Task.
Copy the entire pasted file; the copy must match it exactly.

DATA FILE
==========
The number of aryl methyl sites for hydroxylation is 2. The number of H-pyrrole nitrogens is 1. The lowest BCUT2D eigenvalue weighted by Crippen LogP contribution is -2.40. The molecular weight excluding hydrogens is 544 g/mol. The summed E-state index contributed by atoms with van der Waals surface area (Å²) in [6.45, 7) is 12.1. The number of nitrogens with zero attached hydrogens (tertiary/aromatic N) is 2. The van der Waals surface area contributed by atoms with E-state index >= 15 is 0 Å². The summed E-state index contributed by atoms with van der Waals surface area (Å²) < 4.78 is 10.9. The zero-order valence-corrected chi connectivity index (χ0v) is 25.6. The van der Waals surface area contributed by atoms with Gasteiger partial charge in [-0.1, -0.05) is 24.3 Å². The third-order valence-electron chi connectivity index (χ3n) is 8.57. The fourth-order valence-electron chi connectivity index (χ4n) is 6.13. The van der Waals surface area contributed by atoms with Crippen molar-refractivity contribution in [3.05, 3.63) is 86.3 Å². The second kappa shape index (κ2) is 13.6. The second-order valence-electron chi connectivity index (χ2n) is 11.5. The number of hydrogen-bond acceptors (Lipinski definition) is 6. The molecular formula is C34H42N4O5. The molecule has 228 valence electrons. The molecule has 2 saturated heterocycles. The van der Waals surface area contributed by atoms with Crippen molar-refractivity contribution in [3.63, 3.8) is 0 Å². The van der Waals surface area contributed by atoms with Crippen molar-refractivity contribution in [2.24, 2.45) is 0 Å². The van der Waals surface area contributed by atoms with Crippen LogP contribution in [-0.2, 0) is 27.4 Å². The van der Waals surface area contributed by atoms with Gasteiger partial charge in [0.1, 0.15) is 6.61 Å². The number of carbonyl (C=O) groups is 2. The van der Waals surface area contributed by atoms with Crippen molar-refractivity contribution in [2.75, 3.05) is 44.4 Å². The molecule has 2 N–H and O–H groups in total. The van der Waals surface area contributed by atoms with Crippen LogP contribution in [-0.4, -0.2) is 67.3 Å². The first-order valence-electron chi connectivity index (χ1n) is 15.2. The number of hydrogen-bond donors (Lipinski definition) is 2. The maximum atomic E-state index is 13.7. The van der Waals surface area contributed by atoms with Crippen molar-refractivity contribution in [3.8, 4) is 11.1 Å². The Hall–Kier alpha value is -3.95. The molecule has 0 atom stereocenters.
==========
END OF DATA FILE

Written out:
The number of aryl methyl sites for hydroxylation is 2. The number of H-pyrrole nitrogens is 1. The lowest BCUT2D eigenvalue weighted by Crippen LogP contribution is -2.40. The molecular weight excluding hydrogens is 544 g/mol. The summed E-state index contributed by atoms with van der Waals surface area (Å²) in [6.45, 7) is 12.1. The number of nitrogens with zero attached hydrogens (tertiary/aromatic N) is 2. The van der Waals surface area contributed by atoms with E-state index >= 15 is 0 Å². The summed E-state index contributed by atoms with van der Waals surface area (Å²) < 4.78 is 10.9. The zero-order valence-corrected chi connectivity index (χ0v) is 25.6. The van der Waals surface area contributed by atoms with Gasteiger partial charge in [-0.1, -0.05) is 24.3 Å². The third-order valence-electron chi connectivity index (χ3n) is 8.57. The fourth-order valence-electron chi connectivity index (χ4n) is 6.13. The van der Waals surface area contributed by atoms with Crippen molar-refractivity contribution in [3.05, 3.63) is 86.3 Å². The second kappa shape index (κ2) is 13.6. The second-order valence-electron chi connectivity index (χ2n) is 11.5. The number of hydrogen-bond acceptors (Lipinski definition) is 6. The molecular formula is C34H42N4O5. The molecule has 228 valence electrons. The molecule has 2 saturated heterocycles. The van der Waals surface area contributed by atoms with Crippen molar-refractivity contribution in [3.63, 3.8) is 0 Å². The van der Waals surface area contributed by atoms with Crippen molar-refractivity contribution in [2.24, 2.45) is 0 Å². The van der Waals surface area contributed by atoms with Crippen LogP contribution in [-0.2, 0) is 27.4 Å². The van der Waals surface area contributed by atoms with Gasteiger partial charge in [0.1, 0.15) is 6.61 Å². The number of carbonyl (C=O) groups is 2. The van der Waals surface area contributed by atoms with Crippen molar-refractivity contribution in [2.75, 3.05) is 44.4 Å². The molecule has 2 N–H and O–H groups in total. The van der Waals surface area contributed by atoms with Crippen LogP contribution in [-0.4, -0.2) is 67.3 Å². The first-order valence-electron chi connectivity index (χ1n) is 15.2. The number of hydrogen-bond donors (Lipinski definition) is 2. The maximum atomic E-state index is 13.7. The van der Waals surface area contributed by atoms with Crippen molar-refractivity contribution in [3.8, 4) is 11.1 Å². The Hall–Kier alpha value is -3.95. The molecule has 0 atom stereocenters.